Legislation passed by the General Assembly this year will require the Department of Corrections to provide an annual report on its use of solitary confinement, which is facing growing scrutiny around the country.
Lawmakers and advocates called it an important first step to understanding a practice that, confusingly, the state says it has already eliminated. But they worry changes to the legislation aimed at reducing the cost of implementing it mean the value of the new information will be limited.
“We didn’t have enough money to get the kind of data we wanted,” said Sen. David Marsden, D-Fairfax, one of several lawmakers who sponsored the legislation. “This bill has been watered down to a certain extent.”
As passed, the legislation requires the Department of Corrections to submit an annual report detailing the age, sex, race, ethnicity, mental health status, medical status and security level of each inmate held in solitary confinement along with the number of days they spent there and the “disciplinary offense history” that preceded their placement.
Initially, lawmakers also wanted to require the reports bi-weekly with additional information, including the number of suicide attempts and more detailed mental health information. The changes also eliminated a requirement that the data be reported for each of the state’s 35 prisons with solitary confinement units, rather than the system as a whole.
The Department of Corrections told lawmakers that the approach would cost about $2 million because many of the records are kept in paper forms only, according to a fiscal impact statement, which said the department would need to hire more than 30 new employees to collect the information. A spokeswoman for the department didn’t immediately respond to a request for comment on Monday afternoon.
Advocates say the information cut from the reporting requirements is important.
Mental health issues and suicide attempts are a major factor that’s led other states to reconsider their use of solitary confinement to house inmates for long periods of time — a relatively new practice that spread when states began constructing “supermax” prisons about 25 years ago. (Virginia has two such facilities.)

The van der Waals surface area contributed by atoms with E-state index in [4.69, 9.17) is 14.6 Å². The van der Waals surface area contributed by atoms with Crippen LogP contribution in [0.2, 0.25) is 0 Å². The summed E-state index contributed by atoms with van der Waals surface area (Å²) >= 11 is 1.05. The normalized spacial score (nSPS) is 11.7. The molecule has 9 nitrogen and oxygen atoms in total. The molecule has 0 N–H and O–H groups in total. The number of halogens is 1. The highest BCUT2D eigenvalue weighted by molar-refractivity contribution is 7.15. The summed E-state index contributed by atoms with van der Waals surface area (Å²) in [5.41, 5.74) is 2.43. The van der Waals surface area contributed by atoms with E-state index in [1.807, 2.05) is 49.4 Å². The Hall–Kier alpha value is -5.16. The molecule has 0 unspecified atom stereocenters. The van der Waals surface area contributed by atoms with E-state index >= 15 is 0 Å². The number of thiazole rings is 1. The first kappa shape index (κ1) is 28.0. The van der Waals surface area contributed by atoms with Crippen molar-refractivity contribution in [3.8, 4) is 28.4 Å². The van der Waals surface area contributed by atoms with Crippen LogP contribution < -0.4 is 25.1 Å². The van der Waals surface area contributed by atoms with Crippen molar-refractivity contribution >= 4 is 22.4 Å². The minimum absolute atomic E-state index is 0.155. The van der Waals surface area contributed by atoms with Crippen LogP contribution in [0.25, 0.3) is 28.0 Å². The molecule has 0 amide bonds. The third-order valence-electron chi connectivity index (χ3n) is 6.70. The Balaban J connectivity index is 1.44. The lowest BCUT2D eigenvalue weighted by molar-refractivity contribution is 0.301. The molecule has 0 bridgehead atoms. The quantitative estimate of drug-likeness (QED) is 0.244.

“People would get thrown in ‘the hole’ for a couple days at a time, maybe a couple weeks at a time,” Craig Haney, PhD, a social psychologist at the University of California, Santa Cruz, told the American Psychological Association in 2012. His research found inmates held in such conditions commonly suffered from mental health problems. “Now they’re in the hole for years at a time.”
Watchdog groups like the ACLU of Virginia also questioned the logic of eliminating the requirement that data be broken out by prison.
“We do not believe that collecting information by facility would be an increased cost to the state,” communications director Bill Farrar told lawmakers last month. “It makes no sense they would be collecting this information at the facility level and then (compiling). It would lead us to question what the department is trying to keep the public from knowing.”
They are also concerned about the way solitary confinement is defined in the legislation, which they worry is too vague. As passed, it refers indirectly to American Correctional Association guidelines, which define it as “ a placement that requires an inmate to be confined to a cell at least 22 hours per day for the safe and secure operation of the facility.”
A coalition of 16 groups, including the ACLU of Virginia, Amnesty International and Interfaith Action for Human Rights, have asked Gov. Ralph Northam to amend the legislation to address those points.
A spokeswoman for Northam said he’s still reviewing the legislation, but based on comments to lawmakers last month by his secretary for public safety, Brian Moran, it sounds unlikely that he’ll intervene. Moran said at the time that the administration wanted to help accommodate the data request while eliminating “any substantial fiscal impact.”
Marsden, speaking last month on the floor of the Senate, said he’d continue working on the issue.
“Dealing with folks in the administration on this issue, it is as if no problems currently exist — everything has been solved,” he said. “Any anytime you hear that, it’s something to perk your ears up.”